Country Cottages: A Cultural History
The country cottage remains an icon that carries multiple, often opposing, meanings. It has shaped the way that rural housing has been designed, built, and sold over a number of years. This book is a thematic, social, and cultural history of the country cottage as laborer's home, as gendered space, as “beau idyll,” and as an icon of Englishness. Karen Sayer examines the wider issues raised by the countryside as site of nature and culture, the competition between picturesque and sublime, the emergence of new national identities, and the construction of domesticity.
What people are saying - Write a review
We haven't found any reviews in the usual places.
The ideal home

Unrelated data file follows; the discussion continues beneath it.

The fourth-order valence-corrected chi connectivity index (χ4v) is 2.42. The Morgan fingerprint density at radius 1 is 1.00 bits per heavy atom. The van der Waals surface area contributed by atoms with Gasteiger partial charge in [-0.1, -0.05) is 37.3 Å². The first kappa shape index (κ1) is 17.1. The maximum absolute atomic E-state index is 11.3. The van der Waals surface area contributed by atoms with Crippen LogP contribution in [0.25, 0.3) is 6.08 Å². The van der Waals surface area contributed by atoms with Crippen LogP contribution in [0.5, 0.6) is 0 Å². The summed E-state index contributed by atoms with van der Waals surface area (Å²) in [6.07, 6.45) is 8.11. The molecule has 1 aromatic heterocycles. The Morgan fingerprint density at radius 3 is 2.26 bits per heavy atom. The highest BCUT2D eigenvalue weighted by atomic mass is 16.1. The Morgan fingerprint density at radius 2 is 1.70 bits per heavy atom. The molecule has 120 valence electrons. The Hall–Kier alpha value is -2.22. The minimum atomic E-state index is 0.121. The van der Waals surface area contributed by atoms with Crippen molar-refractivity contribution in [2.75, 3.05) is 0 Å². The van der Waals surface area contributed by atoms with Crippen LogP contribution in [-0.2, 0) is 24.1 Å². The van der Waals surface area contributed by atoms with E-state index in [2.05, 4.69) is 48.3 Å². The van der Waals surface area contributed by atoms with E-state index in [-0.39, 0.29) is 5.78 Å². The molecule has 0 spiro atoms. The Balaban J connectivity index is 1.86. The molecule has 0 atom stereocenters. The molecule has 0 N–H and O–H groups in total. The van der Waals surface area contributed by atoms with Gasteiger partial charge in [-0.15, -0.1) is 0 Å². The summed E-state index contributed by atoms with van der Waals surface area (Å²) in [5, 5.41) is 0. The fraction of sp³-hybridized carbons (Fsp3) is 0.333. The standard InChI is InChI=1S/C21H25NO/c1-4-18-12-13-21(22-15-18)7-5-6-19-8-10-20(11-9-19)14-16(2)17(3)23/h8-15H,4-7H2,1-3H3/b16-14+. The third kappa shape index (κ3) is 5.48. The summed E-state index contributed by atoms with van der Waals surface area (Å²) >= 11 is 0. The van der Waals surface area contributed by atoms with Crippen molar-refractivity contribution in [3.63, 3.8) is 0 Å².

The imperfect home
6 other sections not shown
Other editions - View all
aesthetic allotment architecture argues Assistant Poor Law authentic Beau Ideal became Bell boundaries Britain Buildings Learn Childerley childhood Cloke construction cottage garden cottage home country cottage cultures of womanhood Davidoff Derounian discourse domestic space Dwellings and Homes elite English cottage farm Farmer's Daughter feminine flowers Happy England history of gardening Hobbits Homes of England Hoyles Hughes Huish industry instance Joseph Arch labourer labourer's land landscape linked Living Space London look Luke Fildes masculine Massey material meaning middle class moral national identity natural Nead nineteenth century observes painted pastoral Penny Cyclopaedia picturesque Place and Gender Poor Law Commissioners Reports of Special representations rural idyll rural poor Rurality and cultures Saturday Review seen social relations Soper spatial Special Assistant Poor Stallybrass and White tradition Tristram urban values vernacular vernacular architecture Victorian village wife Williams woman women working-class